And The Bride Wore White

I really want to walk down the aisle in my own strength.

No, not physically – although I hope to do that too! 

I mean that I want to walk into the church on our wedding day ready to be a great wife: loving, faithful, kind, wise, etc. I want to be walking with God with perfect faith, obedience and maturity. I want to say my marriage vows without a shred of doubt that I can keep them perfectly. . .

 (I’m sure that most of you are already laughing at my idealism!)

Unsurprisingly when I look at my selfish sinful heart I don’t feel very confident.  I am aware of many areas of sin, faithlessness, and failure which will now affect another person! Left to myself I don’t feel sure that I can always love Tim “for better, for worse, for richer, for poorer, in sickness and in health”, even though I desperately want to. 

So as I walk down the aisle to marry the man of my dreams, it is vital that I walk upon the beautiful and secure foundation that the Bible gives us.

running brideA Walk of Joy-filled Faith

As I mentioned in a previous post, marriage is actually a metaphor for something greater. It models Jesus Christ’s eternally loving and faithful marriage to his church (all those who love and follow him).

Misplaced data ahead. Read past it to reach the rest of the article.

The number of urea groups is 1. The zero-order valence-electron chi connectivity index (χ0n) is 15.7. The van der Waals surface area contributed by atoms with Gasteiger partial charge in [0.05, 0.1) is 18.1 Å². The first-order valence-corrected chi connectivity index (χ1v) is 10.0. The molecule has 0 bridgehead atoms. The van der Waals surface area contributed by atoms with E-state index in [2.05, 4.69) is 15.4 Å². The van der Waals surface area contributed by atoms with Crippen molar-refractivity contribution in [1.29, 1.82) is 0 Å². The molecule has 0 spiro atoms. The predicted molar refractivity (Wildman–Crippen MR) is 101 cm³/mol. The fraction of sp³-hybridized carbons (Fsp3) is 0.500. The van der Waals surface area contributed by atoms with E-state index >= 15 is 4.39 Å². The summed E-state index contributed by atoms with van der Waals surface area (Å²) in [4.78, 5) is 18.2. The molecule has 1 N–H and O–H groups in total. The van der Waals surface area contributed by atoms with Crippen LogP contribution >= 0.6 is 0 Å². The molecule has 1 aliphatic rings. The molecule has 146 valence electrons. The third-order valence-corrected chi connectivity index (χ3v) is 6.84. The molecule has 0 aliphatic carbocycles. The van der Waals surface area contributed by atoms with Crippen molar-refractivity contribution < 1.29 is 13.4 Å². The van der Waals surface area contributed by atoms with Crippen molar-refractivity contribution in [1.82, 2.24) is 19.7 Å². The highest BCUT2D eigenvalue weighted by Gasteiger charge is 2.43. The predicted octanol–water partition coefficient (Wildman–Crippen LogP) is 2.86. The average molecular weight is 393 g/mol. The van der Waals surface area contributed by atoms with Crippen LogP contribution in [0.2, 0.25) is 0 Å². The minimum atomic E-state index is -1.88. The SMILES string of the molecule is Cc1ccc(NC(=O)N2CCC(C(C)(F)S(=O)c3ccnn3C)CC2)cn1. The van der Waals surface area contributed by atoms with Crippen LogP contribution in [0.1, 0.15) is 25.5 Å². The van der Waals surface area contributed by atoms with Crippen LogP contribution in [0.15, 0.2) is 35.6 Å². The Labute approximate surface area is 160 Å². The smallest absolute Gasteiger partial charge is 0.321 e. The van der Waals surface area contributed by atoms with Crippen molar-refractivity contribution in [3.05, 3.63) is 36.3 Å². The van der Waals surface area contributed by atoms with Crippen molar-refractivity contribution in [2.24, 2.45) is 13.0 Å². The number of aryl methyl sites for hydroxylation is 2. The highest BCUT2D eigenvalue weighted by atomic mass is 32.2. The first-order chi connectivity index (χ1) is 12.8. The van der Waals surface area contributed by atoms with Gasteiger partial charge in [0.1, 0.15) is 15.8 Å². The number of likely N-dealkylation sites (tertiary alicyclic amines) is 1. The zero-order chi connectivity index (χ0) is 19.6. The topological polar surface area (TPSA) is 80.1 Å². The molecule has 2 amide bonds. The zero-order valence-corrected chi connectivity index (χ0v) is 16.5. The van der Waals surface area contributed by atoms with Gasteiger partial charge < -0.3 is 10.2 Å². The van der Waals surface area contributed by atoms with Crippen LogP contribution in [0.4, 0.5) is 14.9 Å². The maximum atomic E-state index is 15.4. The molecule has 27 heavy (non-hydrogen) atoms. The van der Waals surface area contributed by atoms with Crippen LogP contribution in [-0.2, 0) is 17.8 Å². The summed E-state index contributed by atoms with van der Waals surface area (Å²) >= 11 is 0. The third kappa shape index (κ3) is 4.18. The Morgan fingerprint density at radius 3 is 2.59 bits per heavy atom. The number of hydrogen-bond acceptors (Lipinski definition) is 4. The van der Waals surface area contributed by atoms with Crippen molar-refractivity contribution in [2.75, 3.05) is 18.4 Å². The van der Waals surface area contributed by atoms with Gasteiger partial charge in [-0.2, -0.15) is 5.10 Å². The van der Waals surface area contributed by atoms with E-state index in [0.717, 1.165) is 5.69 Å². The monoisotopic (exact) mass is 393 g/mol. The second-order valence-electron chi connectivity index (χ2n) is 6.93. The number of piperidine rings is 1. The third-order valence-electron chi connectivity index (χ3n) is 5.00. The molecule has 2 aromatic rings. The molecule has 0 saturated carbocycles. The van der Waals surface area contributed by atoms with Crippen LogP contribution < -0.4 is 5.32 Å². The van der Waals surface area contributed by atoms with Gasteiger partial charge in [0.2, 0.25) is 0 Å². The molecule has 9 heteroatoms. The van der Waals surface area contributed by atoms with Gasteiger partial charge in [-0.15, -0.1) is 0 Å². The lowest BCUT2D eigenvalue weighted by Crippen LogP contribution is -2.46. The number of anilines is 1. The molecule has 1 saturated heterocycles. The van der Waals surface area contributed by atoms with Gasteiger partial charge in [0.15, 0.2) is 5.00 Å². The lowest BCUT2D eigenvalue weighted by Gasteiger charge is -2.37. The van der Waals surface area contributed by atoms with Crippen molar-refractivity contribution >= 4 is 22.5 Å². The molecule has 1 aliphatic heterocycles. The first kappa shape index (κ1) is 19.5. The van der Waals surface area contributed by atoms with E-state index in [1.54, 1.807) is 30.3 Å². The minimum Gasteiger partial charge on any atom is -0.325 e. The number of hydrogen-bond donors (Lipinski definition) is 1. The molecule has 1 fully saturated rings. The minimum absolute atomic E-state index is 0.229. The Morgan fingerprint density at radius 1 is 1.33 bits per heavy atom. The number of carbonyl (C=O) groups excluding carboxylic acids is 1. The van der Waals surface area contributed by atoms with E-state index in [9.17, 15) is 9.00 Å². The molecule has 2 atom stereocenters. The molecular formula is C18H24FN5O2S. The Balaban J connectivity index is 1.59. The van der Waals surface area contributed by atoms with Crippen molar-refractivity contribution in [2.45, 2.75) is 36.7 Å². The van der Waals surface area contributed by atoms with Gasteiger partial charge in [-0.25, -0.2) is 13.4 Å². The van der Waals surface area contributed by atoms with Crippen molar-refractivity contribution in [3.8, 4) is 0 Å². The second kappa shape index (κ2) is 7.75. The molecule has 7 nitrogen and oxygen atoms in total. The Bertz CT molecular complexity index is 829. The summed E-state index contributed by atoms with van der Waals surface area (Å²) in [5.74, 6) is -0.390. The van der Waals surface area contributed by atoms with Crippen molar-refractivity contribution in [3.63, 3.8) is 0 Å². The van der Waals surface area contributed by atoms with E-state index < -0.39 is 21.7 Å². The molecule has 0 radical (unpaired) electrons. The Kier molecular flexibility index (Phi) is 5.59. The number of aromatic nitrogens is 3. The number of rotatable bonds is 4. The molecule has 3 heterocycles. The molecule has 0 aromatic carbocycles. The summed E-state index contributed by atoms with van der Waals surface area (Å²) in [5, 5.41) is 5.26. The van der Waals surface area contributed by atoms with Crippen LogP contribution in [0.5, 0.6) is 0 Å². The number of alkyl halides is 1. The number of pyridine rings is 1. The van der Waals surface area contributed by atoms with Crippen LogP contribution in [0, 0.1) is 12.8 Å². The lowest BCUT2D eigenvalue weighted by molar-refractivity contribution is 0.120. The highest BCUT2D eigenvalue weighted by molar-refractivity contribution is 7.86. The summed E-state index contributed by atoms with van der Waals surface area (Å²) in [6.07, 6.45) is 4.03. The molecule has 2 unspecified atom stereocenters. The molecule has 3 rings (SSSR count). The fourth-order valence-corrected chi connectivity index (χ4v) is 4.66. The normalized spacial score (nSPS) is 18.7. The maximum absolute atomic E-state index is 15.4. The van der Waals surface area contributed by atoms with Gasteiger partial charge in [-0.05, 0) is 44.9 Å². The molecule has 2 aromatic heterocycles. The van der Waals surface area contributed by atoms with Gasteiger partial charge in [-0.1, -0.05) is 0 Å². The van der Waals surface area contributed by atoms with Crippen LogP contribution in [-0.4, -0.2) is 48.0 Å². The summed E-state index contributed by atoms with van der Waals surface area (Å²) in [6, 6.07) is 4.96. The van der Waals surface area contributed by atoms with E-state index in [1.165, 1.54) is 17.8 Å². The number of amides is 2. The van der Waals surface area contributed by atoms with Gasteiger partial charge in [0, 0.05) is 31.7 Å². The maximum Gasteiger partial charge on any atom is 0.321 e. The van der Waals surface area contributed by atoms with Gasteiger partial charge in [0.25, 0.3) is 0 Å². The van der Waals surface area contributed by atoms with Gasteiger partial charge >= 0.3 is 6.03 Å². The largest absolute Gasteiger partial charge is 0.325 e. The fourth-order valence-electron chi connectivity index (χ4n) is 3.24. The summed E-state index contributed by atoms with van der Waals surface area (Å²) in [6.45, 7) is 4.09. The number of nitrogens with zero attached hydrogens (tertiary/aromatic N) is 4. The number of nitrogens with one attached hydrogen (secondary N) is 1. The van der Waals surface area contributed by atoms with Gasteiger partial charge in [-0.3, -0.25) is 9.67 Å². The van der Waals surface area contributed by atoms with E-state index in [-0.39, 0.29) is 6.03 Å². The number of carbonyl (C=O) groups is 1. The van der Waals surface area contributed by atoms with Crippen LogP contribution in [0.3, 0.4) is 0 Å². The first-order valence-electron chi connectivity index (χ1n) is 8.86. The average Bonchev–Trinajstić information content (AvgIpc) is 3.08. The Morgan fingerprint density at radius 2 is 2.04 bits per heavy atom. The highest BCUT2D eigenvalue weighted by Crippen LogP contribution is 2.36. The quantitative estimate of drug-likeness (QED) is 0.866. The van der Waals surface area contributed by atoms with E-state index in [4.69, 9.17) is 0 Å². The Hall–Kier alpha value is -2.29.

A key symbol in both is the white clothing that the bride wears. We know that white symbolises purity and innocence, and many brides feel that the outward symbolism may not match the reality!  But the beautiful and freeing difference about the biblical picture is that the bride is given her white clothing to wear by her groom Jesus Christ – because he has purchased it for her at the cost of his own life! (See Ephesians 5:25-27, Isaiah 61:10, and Revelation 7:9-10)

The church may be unworthy, and full of sinful failure, but Jesus, her loving groom clothes her with beautiful robes that are perfect and white, and she is utterly radiant.

How does this biblical picture help me as I prepare to walk down the aisle in a few weeks time?

  1. I walk humbly. My own goodness is not enough. I need Jesus to clothe me and equip me to keep the sacred marriage  promises which point to his eternal promises to us.
  2. I walk confidently. Because my confidence is in God’s character and deeds, and not my own. He is faithful, good, and loving. My white clothing ultimately point to his perfection.
  3. I walk steadfastly. Jesus never leaves or forsakes his bride the church, and his love for her is unfailing despite her many failures. His faithfulness and love enables ours.
  4. I walk joyfully, rejoicing in the white that I wear and everything it symbolises, and full of thanks for the gift of marriage with this man whom God has entrusted to me. Our joy is increased in the knowledge that this earthly marriage bears witness (however insufficiently) to the perfect future marriage of Christ and his church.

 

Nim

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Our Perfect Day Won’t Be Perfect

During the last few months I’ve had the exciting task of planning my wedding. (It’s tempting at this point to spend the rest of this post talking about how wonderful my fiancé Tim is, but I’ll try to stay on topic!)

Those of you who have been involved in planning the wedding of a family member, friend, or of your own, may know the pressure to achieve “the perfect day”, an elusive aim that seems only to have grown more elaborate with the advent of wedding magazines, blogs, and fairs.